Aliano v. Aliano

Decision Date18 February 2014
Docket NumberNo. 34830.,34830.
Citation148 Conn.App. 267,85 A.3d 33
PartiesTerry ALIANO v. Michael ALIANO.
CourtConnecticut Court of Appeals


John F. Morris, Hartford, for the appellant (plaintiff).

Timothy P. Lenes, for the appellee (defendant).



The plaintiff, Terry Aliano,1 appeals from the denial of her postdissolution motion for contempt filed against the defendant, Michael Aliano. On appeal, she claims that the court improperly found that the defendant's failure to pay a lump sum financial award was not wilful noncompliance with the terms of the parties' dissolution judgment. We disagree, and, accordingly, affirm the judgment of the trial court.

The following facts and procedural history are relevant to our discussion. The parties were married on February 24, 2007. In March, 2010, the plaintiff commenced an action seeking a dissolution of the marriage. On November 2, 2011, following a bifurcated trial, the court issued two memoranda of decision; one addressing custody and access regarding the parties' minor child and one addressing the various financial issues.2 The court found that the defendant was the president and chief executive officer of a number of family businesses founded by his deceased father, Ronald Aliano (decedent). The estate of the decedent was the subject of a probate dispute involving a woman who claimed to be an heir of the decedent. Nevertheless, the defendant was expected to “inherit a significant portion of the estimated $10 million estate.” The court issued a number of financial orders, including awarding alimony to the plaintiff for a limited time period and dividing the parties' property. With respect to the defendant's expected inheritance from the decedent's estate, the court ordered in paragraph 12 of its decision: “The [defendant] shall make a payment to the [plaintiff] in the amount of $100,000 within 30 days of his receiving his inheritance so long as such receipt is in excess of $250,000.”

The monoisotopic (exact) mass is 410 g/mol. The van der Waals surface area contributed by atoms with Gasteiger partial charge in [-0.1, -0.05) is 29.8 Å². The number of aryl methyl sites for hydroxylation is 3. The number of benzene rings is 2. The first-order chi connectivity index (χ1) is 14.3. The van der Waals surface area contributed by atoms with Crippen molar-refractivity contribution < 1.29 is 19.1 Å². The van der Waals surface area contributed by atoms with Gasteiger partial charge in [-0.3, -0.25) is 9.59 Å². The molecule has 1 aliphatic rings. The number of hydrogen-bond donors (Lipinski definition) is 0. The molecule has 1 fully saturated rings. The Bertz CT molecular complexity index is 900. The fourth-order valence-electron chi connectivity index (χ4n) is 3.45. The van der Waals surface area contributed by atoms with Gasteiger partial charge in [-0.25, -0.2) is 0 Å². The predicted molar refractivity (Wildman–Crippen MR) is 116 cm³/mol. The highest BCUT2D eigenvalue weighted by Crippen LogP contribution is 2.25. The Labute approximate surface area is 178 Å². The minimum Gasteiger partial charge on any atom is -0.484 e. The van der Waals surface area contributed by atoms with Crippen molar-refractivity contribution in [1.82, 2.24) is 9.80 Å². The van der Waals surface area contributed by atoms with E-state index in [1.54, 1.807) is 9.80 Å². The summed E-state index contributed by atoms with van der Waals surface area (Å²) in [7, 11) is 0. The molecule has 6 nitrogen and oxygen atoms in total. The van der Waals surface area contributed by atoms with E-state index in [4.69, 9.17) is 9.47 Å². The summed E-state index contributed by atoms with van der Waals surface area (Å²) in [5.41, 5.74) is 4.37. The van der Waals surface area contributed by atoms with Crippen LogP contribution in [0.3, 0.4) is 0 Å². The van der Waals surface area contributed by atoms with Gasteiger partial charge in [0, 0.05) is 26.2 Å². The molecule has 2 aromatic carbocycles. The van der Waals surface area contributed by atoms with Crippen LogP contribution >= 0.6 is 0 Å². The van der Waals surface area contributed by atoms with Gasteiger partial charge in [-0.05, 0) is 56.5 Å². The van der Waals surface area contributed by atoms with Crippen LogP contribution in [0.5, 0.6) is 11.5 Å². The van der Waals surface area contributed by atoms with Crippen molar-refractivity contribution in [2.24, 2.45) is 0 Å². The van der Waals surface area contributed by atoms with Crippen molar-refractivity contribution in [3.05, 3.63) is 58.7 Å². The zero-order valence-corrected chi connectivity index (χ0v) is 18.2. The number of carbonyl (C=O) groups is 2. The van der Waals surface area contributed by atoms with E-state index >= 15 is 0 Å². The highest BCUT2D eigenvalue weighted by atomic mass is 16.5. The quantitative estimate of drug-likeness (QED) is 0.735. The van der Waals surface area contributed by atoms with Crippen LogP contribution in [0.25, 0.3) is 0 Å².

On June 21, 2012, the plaintiff filed a motion for contempt, alleging that the defendant had wilfully failed, refused or neglected to pay her the $100,000 as required by the court's judgment. She further claimed that [o]n March 30, 2012, the Norwich Probate Court distributed the business known as American Ambulance Service, Inc., in equal parts between [the defendant] and ... Rhonda Aliano Quinn (the [d]efendant's sister). The said distribution was the major asset of the estate valued in excess of $4,700,000.” In addition to seeking a finding of contempt and payment of the $100,000, the plaintiff requested that the court order the defendant to pay statutory interest pursuant to General Statutes § 37–3a and attorney's fees related to the prosecution of her contempt motion.3